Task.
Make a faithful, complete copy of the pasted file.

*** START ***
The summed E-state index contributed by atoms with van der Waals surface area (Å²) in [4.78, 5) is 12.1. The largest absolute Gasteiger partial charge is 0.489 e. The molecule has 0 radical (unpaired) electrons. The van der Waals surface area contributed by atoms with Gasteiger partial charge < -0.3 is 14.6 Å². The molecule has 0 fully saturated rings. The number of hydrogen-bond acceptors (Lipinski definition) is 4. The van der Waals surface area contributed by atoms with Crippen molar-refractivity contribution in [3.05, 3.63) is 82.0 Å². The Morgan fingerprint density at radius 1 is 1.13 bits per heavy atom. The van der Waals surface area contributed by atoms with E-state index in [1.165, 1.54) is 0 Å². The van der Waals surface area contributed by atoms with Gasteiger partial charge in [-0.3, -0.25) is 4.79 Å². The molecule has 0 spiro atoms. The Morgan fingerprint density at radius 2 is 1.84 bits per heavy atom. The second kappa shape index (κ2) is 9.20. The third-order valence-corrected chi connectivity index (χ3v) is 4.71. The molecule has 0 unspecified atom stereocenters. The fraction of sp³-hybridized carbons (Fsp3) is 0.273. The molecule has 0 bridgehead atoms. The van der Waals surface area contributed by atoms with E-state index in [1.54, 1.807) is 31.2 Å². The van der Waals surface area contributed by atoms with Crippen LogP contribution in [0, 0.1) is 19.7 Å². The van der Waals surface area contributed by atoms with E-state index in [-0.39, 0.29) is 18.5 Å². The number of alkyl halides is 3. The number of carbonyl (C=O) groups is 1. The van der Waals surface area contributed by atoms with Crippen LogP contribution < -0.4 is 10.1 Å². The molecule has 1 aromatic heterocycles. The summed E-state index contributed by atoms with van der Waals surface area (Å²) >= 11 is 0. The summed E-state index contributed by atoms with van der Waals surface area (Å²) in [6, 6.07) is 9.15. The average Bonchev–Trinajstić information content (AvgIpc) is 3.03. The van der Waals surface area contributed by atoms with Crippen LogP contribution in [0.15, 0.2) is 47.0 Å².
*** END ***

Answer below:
The summed E-state index contributed by atoms with van der Waals surface area (Å²) in [4.78, 5) is 12.1. The largest absolute Gasteiger partial charge is 0.489 e. The molecule has 0 radical (unpaired) electrons. The van der Waals surface area contributed by atoms with Gasteiger partial charge < -0.3 is 14.6 Å². The molecule has 0 fully saturated rings. The number of hydrogen-bond acceptors (Lipinski definition) is 4. The van der Waals surface area contributed by atoms with Crippen molar-refractivity contribution in [3.05, 3.63) is 82.0 Å². The Morgan fingerprint density at radius 1 is 1.13 bits per heavy atom. The van der Waals surface area contributed by atoms with E-state index in [1.165, 1.54) is 0 Å². The van der Waals surface area contributed by atoms with Gasteiger partial charge in [-0.3, -0.25) is 4.79 Å². The molecule has 0 spiro atoms. The Morgan fingerprint density at radius 2 is 1.84 bits per heavy atom. The second kappa shape index (κ2) is 9.20. The third-order valence-corrected chi connectivity index (χ3v) is 4.71. The molecule has 0 unspecified atom stereocenters. The fraction of sp³-hybridized carbons (Fsp3) is 0.273. The molecule has 0 bridgehead atoms. The van der Waals surface area contributed by atoms with E-state index in [1.54, 1.807) is 31.2 Å². The van der Waals surface area contributed by atoms with Crippen LogP contribution in [0, 0.1) is 19.7 Å². The van der Waals surface area contributed by atoms with E-state index in [-0.39, 0.29) is 18.5 Å². The number of alkyl halides is 3. The number of carbonyl (C=O) groups is 1. The van der Waals surface area contributed by atoms with Crippen LogP contribution < -0.4 is 10.1 Å². The molecule has 1 aromatic heterocycles. The summed E-state index contributed by atoms with van der Waals surface area (Å²) >= 11 is 0. The summed E-state index contributed by atoms with van der Waals surface area (Å²) in [6, 6.07) is 9.15. The average Bonchev–Trinajstić information content (AvgIpc) is 3.03. The van der Waals surface area contributed by atoms with Crippen LogP contribution in [0.15, 0.2) is 47.0 Å².